Editor’s Note: We’ve gone on a search-and-rescue mission to find amazing stories and essays published in earlier print editions of Rootstock. Today’s throwback, “Behind Every Good Farm” was written by Regina Beidler for the Spring 2006 edition of Rootstock.

Ask any school child to describe a farmer and you’re likely to hear of someone who cares for animals, drives tractors and is most often a man. However, since 1978 the number of women in agriculture has doubled. What are the roles of women on farms—and as the number of women farmers continues to grow, what impact will that have on the face of agriculture?

Women have always been integral in the lives of farms. Farming for many is more than a job; it’s a lifestyle that includes all the members of the family. Farming provides many opportunities for family members to work together, each taking on roles that display his or her particular interests and talents. I see this clearly reflected in my own family’s history.

Regina Beidler and her family on their Vermont dairy farm.

Regina Beidler (right) and her family on their Vermont dairy farm.

I’m fortunate to come from a family of strong farm women. Both my mother and mother-in-law grew up on farms in Eastern Pennsylvania. My mother and her six siblings have begun to write about their memories growing up on the family farm including their memories of work. My grandparents farm raised beef, potatoes and tobacco for sale, and had a flock of hens for small scale egg production as well. Additionally, the family had several cows, other small livestock and a garden that all provided for the family’s own needs.

I asked my mother what specific memories she has of the roles that she, her sisters and mother took on the farm. She was quick to say that the work was very dependent on the season, and that everyone, men and women, assisted with all the tasks. At an early age the children were responsible for bringing feed and water to the peepy house where the young chicks began their life. Older chickens lived in portable rain shelters on pasture and also needed daily watering and feeding. By the time my mother was ten years old she was responsible for milking the cows, washing and grading eggs and assisting with unloading hay into the barn. The family planted between 15-30 acres of potatoes every year and at harvest time all the family members were expected to go pick up potatoes in the field behind the tractor that dug the potatoes from the ground. As a teenager, my mother transplanted young tobacco plants with her siblings and drove tractor when needed.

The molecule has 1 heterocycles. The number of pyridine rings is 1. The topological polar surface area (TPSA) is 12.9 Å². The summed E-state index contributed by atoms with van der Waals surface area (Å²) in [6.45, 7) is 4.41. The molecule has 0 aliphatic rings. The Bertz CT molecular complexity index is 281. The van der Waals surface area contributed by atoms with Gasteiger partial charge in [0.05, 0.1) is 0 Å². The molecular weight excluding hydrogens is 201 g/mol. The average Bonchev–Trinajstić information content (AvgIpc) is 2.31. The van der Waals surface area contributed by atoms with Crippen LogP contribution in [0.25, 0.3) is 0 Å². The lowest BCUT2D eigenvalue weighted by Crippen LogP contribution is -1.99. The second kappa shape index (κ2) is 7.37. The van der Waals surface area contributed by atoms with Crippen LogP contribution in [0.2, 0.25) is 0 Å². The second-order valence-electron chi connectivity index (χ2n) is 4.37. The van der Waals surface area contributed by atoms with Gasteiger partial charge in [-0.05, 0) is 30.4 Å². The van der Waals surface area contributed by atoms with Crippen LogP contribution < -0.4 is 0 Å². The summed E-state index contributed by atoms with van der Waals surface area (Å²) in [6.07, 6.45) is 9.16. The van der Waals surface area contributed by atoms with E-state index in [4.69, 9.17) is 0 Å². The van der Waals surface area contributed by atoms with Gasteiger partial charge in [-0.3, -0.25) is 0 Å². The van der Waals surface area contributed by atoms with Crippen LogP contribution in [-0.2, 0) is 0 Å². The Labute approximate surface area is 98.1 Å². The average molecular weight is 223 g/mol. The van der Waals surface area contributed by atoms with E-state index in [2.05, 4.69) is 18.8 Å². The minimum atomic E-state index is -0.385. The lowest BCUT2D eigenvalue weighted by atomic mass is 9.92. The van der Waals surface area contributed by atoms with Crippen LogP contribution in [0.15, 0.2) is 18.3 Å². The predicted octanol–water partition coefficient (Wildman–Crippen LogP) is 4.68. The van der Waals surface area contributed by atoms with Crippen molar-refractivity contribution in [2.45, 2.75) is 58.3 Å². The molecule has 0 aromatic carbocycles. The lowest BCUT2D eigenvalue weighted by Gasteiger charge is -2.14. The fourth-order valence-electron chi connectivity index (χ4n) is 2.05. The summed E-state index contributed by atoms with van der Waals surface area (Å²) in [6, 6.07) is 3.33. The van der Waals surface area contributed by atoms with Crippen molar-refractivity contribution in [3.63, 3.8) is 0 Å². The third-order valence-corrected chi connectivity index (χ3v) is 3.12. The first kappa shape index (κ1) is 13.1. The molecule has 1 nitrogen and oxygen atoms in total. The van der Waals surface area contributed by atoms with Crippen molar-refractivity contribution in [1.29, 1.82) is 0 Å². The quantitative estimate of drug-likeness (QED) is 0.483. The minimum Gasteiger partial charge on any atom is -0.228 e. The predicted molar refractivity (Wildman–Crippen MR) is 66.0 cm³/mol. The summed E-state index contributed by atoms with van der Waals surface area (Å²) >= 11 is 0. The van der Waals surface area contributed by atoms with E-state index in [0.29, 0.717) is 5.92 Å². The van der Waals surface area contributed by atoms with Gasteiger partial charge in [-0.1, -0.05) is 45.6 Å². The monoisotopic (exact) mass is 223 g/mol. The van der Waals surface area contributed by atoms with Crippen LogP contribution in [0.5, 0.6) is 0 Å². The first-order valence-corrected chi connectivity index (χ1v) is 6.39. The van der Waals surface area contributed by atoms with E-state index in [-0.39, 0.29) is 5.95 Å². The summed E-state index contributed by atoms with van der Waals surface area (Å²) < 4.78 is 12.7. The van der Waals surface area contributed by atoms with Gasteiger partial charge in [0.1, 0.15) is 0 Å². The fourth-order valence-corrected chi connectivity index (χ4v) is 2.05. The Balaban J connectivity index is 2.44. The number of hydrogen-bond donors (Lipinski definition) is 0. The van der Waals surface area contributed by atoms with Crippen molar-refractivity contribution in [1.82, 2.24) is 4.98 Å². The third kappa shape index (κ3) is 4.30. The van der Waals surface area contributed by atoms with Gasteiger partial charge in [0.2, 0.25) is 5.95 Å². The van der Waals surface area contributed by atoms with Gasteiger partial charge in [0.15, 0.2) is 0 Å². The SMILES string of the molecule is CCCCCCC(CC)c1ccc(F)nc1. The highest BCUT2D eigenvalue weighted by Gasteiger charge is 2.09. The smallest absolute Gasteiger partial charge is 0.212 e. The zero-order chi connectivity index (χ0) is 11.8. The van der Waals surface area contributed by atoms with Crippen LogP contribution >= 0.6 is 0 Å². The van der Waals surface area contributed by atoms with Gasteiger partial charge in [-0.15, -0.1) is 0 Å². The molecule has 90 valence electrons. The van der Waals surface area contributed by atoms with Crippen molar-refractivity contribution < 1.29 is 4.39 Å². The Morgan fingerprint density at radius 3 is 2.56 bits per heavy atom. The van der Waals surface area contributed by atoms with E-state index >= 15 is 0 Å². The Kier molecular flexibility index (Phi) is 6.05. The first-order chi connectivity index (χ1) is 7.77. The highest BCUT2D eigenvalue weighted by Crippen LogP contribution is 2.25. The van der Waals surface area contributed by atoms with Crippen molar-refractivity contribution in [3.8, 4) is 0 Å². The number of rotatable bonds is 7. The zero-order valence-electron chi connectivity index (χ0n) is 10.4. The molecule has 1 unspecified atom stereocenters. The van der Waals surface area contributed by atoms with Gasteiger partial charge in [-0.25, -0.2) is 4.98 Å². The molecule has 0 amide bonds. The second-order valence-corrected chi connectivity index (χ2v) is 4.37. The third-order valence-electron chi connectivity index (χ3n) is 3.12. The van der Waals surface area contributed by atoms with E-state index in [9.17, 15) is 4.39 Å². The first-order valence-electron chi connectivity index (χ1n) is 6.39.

Role model

There is clear evidence of my mother’s upbringing to all who meet her today. She has a strong work ethic and a clear understanding of farming and food production. I have been surprised and impressed many times by her knowledge around topics as varied as equipment and cropping systems, and we have had the benefit of that as she works with us on some of the farm tasks we have on our own farm.

My husband’s grandmother has been a role model for many of the women in our extended family. She and her husband raised thirteen children on a 125 acre dairy farm. Grandma came from a family that dairy farmed, and she felt strongly that they too should dairy so that they could have the consistent income of a milk check. Her children talk about how much she loved animals on the farm and how much she enjoyed milking the cows. This family, too, had diverse animal populations in addition to the cows, including chickens, geese and sheep. All of these animals provided in some way for the family. Chickens produced eggs and meat; geese were watchmen heralding the approach of any car as well as providing down for pillows; sheep trimmed the edges of the fenceline and provided wool for blankets. Every year Grandma raised 100 turkeys which she sold at Thanksgiving and Christmas. This provided her with extra money to buy Christmas presents every year.

Grandma had tremendous resolve. At times, Grandpa would get frustrated with the farm and talk of selling the cows. Each time this happened, Grandma stood beside him, took on more of the milking and encouraged him so that the farm could continue.

Regina, her daughter, Erin and husband, Brent.

Regina, her daughter, Erin and husband, Brent.

As it ever was

“What do you do?” I’m often asked when people discover we live on a dairy farm. I explain that my husband and I work together caring for the cows, doing chores, cropping and taking care of the multitude of tasks that we face each day. What is more difficult to explain is that we are partners in the truest sense. Mutual encouragement, decision making and the sharing of a common life with our daughter are hallmarks of what we value about our life on the farm. Some of the joy of farming is having someone who shares it with you.

If women have always been so integral to farms, why is there increased attention to the number of women farmers today? A positive trend has emerged as the number of women who have decided to pursue farming on their own or who have taken over the primary responsibilities on farms continues to grow. Women from both farming and non-farming backgrounds see an opportunity to combine their values with a way of life, and in the process are pursuing a diverse and rich array of farming ventures. In many instances, these women value local food production and sustainable farming practices. These values are not particular to women, but add to the growing voice in agriculture that looks to influence the future in a positive way.

In his review of the book, Vermont Farm Women, Jeffrey Lent comments: “Implicitly, for generations farming women have enjoyed true equality, not only in work but also in the fortune and beauty as well as the grief and uncertainties of this life.” For those of us who live this life, that is truth.